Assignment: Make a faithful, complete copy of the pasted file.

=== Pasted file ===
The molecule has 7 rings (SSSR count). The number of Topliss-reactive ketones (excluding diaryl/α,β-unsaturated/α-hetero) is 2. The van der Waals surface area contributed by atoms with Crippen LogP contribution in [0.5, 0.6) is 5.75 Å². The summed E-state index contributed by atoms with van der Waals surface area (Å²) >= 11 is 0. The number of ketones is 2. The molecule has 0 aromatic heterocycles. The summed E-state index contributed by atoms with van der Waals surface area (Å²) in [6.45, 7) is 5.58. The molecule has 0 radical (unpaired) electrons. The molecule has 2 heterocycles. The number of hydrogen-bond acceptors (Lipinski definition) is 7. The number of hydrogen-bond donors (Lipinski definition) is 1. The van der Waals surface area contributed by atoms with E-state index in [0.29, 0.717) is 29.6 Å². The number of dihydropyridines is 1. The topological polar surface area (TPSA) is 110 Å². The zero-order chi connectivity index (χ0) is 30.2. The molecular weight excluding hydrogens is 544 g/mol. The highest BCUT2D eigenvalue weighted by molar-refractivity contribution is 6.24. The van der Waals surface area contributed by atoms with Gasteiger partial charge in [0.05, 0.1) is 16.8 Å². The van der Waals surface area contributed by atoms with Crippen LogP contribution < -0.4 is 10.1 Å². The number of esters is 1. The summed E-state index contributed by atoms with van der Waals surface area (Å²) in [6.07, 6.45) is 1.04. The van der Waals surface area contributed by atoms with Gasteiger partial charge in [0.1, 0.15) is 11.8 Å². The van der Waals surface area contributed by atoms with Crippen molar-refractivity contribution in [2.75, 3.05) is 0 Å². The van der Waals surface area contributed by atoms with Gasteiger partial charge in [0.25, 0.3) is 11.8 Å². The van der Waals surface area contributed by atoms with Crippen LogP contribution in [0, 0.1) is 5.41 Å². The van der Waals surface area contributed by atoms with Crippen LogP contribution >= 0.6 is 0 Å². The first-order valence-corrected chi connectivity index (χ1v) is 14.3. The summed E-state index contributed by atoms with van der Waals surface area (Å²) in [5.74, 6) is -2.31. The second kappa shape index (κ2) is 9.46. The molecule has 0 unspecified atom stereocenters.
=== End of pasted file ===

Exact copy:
The molecule has 7 rings (SSSR count). The number of Topliss-reactive ketones (excluding diaryl/α,β-unsaturated/α-hetero) is 2. The van der Waals surface area contributed by atoms with Crippen LogP contribution in [0.5, 0.6) is 5.75 Å². The summed E-state index contributed by atoms with van der Waals surface area (Å²) >= 11 is 0. The number of ketones is 2. The molecule has 0 aromatic heterocycles. The summed E-state index contributed by atoms with van der Waals surface area (Å²) in [6.45, 7) is 5.58. The molecule has 0 radical (unpaired) electrons. The molecule has 2 heterocycles. The number of hydrogen-bond acceptors (Lipinski definition) is 7. The number of hydrogen-bond donors (Lipinski definition) is 1. The van der Waals surface area contributed by atoms with E-state index in [0.29, 0.717) is 29.6 Å². The number of dihydropyridines is 1. The topological polar surface area (TPSA) is 110 Å². The zero-order chi connectivity index (χ0) is 30.2. The molecular weight excluding hydrogens is 544 g/mol. The highest BCUT2D eigenvalue weighted by molar-refractivity contribution is 6.24. The van der Waals surface area contributed by atoms with Gasteiger partial charge in [0.05, 0.1) is 16.8 Å². The van der Waals surface area contributed by atoms with Crippen LogP contribution < -0.4 is 10.1 Å². The number of esters is 1. The summed E-state index contributed by atoms with van der Waals surface area (Å²) in [6.07, 6.45) is 1.04. The van der Waals surface area contributed by atoms with Gasteiger partial charge in [0.1, 0.15) is 11.8 Å². The van der Waals surface area contributed by atoms with Crippen molar-refractivity contribution in [2.75, 3.05) is 0 Å². The van der Waals surface area contributed by atoms with Gasteiger partial charge in [0.25, 0.3) is 11.8 Å². The van der Waals surface area contributed by atoms with Crippen LogP contribution in [0, 0.1) is 5.41 Å². The van der Waals surface area contributed by atoms with Crippen LogP contribution >= 0.6 is 0 Å². The first-order valence-corrected chi connectivity index (χ1v) is 14.3. The summed E-state index contributed by atoms with van der Waals surface area (Å²) in [5.74, 6) is -2.31. The second kappa shape index (κ2) is 9.46. The molecule has 0 unspecified atom stereocenters.